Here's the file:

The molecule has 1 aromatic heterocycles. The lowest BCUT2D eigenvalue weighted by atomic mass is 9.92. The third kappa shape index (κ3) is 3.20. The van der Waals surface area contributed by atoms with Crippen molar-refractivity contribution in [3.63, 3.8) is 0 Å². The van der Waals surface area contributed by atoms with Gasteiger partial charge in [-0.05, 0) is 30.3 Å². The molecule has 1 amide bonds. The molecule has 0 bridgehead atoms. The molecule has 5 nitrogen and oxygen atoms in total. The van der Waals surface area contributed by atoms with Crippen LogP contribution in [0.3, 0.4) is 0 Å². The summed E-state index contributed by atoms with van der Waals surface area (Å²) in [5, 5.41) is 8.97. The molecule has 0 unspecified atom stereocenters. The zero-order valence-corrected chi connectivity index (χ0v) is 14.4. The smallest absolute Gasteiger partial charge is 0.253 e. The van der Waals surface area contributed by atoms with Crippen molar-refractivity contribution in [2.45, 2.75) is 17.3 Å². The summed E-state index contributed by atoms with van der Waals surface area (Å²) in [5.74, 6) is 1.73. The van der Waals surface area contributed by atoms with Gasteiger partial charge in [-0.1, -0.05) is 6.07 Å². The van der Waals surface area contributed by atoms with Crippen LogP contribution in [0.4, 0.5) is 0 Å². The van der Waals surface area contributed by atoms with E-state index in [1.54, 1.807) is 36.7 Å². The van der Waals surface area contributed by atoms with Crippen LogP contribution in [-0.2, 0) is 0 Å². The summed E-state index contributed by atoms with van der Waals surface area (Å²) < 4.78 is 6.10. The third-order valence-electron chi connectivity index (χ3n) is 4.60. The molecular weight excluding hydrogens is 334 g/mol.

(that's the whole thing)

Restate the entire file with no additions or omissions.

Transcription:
The molecule has 1 aromatic heterocycles. The lowest BCUT2D eigenvalue weighted by atomic mass is 9.92. The third kappa shape index (κ3) is 3.20. The van der Waals surface area contributed by atoms with Crippen molar-refractivity contribution in [3.63, 3.8) is 0 Å². The van der Waals surface area contributed by atoms with Gasteiger partial charge in [-0.05, 0) is 30.3 Å². The molecule has 1 amide bonds. The molecule has 0 bridgehead atoms. The molecule has 5 nitrogen and oxygen atoms in total. The van der Waals surface area contributed by atoms with Crippen LogP contribution in [0.3, 0.4) is 0 Å². The summed E-state index contributed by atoms with van der Waals surface area (Å²) in [5, 5.41) is 8.97. The molecule has 0 unspecified atom stereocenters. The zero-order valence-corrected chi connectivity index (χ0v) is 14.4. The smallest absolute Gasteiger partial charge is 0.253 e. The van der Waals surface area contributed by atoms with Crippen molar-refractivity contribution in [2.45, 2.75) is 17.3 Å². The summed E-state index contributed by atoms with van der Waals surface area (Å²) in [5.74, 6) is 1.73. The van der Waals surface area contributed by atoms with Gasteiger partial charge in [-0.1, -0.05) is 6.07 Å². The van der Waals surface area contributed by atoms with Crippen LogP contribution in [0.4, 0.5) is 0 Å². The van der Waals surface area contributed by atoms with E-state index in [1.54, 1.807) is 36.7 Å². The van der Waals surface area contributed by atoms with Crippen LogP contribution in [-0.2, 0) is 0 Å². The summed E-state index contributed by atoms with van der Waals surface area (Å²) < 4.78 is 6.10. The third-order valence-electron chi connectivity index (χ3n) is 4.60. The molecular weight excluding hydrogens is 334 g/mol.